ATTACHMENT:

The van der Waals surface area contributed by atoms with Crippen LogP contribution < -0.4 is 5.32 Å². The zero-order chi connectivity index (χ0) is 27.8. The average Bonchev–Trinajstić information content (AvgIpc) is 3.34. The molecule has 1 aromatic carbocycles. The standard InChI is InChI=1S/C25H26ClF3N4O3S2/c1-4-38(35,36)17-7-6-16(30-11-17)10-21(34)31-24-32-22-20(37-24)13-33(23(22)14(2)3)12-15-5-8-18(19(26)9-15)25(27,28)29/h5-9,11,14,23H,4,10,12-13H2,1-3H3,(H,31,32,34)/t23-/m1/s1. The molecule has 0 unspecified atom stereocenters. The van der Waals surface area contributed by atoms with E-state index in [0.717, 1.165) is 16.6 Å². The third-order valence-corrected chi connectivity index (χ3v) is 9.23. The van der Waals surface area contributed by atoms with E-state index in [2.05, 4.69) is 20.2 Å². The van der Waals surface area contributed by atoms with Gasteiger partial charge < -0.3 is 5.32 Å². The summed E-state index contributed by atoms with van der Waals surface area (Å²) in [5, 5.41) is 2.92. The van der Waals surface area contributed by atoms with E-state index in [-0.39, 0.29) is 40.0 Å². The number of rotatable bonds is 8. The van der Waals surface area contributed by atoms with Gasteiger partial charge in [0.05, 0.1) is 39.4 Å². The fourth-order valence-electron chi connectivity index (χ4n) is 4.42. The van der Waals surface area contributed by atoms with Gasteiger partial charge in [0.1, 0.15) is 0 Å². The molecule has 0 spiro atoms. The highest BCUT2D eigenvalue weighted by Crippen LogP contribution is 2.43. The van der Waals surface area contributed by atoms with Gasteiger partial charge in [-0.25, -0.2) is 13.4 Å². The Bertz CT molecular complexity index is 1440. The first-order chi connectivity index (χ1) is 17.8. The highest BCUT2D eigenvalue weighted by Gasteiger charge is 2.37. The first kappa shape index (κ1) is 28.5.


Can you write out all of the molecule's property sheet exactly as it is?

The van der Waals surface area contributed by atoms with Crippen LogP contribution < -0.4 is 5.32 Å². The zero-order chi connectivity index (χ0) is 27.8. The average Bonchev–Trinajstić information content (AvgIpc) is 3.34. The molecule has 1 aromatic carbocycles. The standard InChI is InChI=1S/C25H26ClF3N4O3S2/c1-4-38(35,36)17-7-6-16(30-11-17)10-21(34)31-24-32-22-20(37-24)13-33(23(22)14(2)3)12-15-5-8-18(19(26)9-15)25(27,28)29/h5-9,11,14,23H,4,10,12-13H2,1-3H3,(H,31,32,34)/t23-/m1/s1. The molecule has 0 unspecified atom stereocenters. The van der Waals surface area contributed by atoms with E-state index in [0.717, 1.165) is 16.6 Å². The third-order valence-corrected chi connectivity index (χ3v) is 9.23. The van der Waals surface area contributed by atoms with E-state index in [2.05, 4.69) is 20.2 Å². The van der Waals surface area contributed by atoms with Gasteiger partial charge < -0.3 is 5.32 Å². The summed E-state index contributed by atoms with van der Waals surface area (Å²) in [5, 5.41) is 2.92. The van der Waals surface area contributed by atoms with E-state index in [-0.39, 0.29) is 40.0 Å². The number of rotatable bonds is 8. The van der Waals surface area contributed by atoms with Gasteiger partial charge in [0.05, 0.1) is 39.4 Å². The fourth-order valence-electron chi connectivity index (χ4n) is 4.42. The van der Waals surface area contributed by atoms with Gasteiger partial charge in [0.1, 0.15) is 0 Å². The molecule has 0 spiro atoms. The highest BCUT2D eigenvalue weighted by Crippen LogP contribution is 2.43. The van der Waals surface area contributed by atoms with Gasteiger partial charge in [-0.25, -0.2) is 13.4 Å². The Bertz CT molecular complexity index is 1440. The first-order chi connectivity index (χ1) is 17.8. The highest BCUT2D eigenvalue weighted by Gasteiger charge is 2.37. The first kappa shape index (κ1) is 28.5.